“It’s magic!” Kelila shouted, clapping her hands.
I glanced side-long at her. “Pfft. Don’t be insulting. If I was doing magic, you’d know. This is just simple engineering.” I cranked down one more time on the loose bolt and tossed the wrench back in the box.
“Well,” Kelila pouted. “It was broken before and now it works. Magic enough for me.” She ran forward and stuck her hands under the water flowing from the sluice. “How much do we owe you?”
I waved my hand dismissively. “I told you, I don’t charge for small things like this. It just keeps my hands busy between the important stuff. You know, the real magic.” I was probably more arch with that last statement than I needed to be, but it had been a long day.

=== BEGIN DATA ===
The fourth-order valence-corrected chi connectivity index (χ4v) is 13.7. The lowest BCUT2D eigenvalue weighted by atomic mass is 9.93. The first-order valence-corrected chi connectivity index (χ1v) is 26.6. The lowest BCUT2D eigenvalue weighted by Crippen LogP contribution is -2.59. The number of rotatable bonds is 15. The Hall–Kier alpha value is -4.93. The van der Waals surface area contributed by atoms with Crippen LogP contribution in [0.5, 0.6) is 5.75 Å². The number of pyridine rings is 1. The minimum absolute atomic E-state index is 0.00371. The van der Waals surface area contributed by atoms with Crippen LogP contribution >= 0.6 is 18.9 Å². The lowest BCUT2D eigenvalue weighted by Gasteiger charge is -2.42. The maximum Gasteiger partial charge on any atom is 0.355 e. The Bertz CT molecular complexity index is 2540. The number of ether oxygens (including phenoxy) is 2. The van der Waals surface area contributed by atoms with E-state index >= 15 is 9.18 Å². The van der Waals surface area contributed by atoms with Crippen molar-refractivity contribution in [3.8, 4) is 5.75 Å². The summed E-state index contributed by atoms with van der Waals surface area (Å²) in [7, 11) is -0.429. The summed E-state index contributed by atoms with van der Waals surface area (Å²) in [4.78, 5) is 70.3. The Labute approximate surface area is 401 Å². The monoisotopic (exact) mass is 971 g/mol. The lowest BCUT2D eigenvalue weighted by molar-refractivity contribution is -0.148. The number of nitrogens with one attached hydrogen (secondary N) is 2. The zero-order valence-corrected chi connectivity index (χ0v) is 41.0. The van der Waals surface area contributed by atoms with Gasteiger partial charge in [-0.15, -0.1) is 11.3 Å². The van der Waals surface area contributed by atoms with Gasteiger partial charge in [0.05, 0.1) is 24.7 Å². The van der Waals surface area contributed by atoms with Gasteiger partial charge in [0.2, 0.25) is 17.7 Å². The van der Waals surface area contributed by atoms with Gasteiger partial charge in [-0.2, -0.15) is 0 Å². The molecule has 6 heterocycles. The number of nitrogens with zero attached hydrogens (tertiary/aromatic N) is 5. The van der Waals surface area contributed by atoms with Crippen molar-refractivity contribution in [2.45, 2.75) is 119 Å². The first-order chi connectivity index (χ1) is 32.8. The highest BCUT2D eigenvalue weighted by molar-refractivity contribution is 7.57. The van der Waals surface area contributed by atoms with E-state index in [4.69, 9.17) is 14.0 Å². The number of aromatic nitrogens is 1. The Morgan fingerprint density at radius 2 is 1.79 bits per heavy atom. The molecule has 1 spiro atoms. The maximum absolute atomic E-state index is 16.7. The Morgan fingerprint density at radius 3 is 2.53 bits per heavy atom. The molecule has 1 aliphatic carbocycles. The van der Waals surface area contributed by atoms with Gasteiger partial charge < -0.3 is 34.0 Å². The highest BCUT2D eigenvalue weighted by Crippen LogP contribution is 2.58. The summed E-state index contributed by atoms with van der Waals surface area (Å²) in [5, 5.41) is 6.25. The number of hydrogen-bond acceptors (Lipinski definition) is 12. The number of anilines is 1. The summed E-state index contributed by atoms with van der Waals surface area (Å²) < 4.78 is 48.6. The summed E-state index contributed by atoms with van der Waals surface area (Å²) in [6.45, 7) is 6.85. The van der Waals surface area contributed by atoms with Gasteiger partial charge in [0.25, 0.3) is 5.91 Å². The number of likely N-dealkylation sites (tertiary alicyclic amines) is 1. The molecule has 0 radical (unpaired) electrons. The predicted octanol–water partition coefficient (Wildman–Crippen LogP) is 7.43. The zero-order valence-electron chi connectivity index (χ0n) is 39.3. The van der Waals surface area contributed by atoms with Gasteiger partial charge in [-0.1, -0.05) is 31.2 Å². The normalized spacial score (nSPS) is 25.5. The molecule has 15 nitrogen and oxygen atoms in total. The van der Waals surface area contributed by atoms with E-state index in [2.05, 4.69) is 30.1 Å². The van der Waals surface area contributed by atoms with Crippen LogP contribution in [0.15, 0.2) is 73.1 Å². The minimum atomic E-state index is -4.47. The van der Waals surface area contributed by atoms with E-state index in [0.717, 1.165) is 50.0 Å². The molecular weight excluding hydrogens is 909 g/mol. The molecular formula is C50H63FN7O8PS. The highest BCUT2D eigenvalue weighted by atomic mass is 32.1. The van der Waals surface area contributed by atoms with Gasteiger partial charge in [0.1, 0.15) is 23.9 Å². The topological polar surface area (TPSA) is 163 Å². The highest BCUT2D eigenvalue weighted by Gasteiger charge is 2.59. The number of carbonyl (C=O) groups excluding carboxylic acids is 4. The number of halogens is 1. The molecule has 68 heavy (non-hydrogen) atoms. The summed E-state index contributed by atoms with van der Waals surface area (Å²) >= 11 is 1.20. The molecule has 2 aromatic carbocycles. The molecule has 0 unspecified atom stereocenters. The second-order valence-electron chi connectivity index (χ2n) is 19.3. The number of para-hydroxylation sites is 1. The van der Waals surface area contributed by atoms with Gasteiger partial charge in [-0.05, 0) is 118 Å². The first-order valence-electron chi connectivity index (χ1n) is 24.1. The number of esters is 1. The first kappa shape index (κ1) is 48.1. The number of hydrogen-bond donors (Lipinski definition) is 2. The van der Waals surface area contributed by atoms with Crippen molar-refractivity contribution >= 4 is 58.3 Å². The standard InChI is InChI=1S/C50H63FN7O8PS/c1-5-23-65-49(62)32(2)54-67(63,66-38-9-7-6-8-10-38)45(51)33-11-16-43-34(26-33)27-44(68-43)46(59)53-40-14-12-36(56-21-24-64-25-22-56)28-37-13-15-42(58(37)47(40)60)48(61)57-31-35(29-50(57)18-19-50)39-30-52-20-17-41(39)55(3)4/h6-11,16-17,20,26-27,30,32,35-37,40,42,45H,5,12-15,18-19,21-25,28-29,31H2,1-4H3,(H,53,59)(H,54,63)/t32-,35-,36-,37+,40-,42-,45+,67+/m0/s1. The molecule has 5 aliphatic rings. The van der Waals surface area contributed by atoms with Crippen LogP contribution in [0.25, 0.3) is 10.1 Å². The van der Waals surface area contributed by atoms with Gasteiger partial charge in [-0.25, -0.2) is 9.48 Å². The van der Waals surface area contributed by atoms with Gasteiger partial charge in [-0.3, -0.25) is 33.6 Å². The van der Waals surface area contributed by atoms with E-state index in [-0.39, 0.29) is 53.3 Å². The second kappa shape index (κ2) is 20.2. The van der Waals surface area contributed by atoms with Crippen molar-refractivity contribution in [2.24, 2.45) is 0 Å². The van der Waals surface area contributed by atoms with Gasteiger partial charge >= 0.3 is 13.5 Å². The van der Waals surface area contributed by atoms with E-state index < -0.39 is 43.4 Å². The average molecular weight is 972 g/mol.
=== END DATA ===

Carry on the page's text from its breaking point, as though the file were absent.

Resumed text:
“At least stay for dinner, young man,” Jonas said from the house. If I’d been busier – or, honestly, if it had been anyone else asking – I would have refused. But Kelila’s grandfather was the most renowned cook in the village. It was too late to head back to my cabin without dinner, anyway. A solid meal would make the five mile hike a lot easier.
“If you insist,” I said, waving to the old man through the window. He responded with a grin and a wink. I wasn’t going to fool him with false reluctance.
Kelila was suddenly all abustle. She looked down at her dirty hands and skirts like she was just noticing them. “I’ll help set the table!” she squeaked as she ran inside.
“Only after you clean-” Jonas started. Then I heard a door slam inside, I assume Kelila’s bedroom.
Great. Another village lass with a crush. One destined to be unrequited. I hoped this one would take it better than the last two.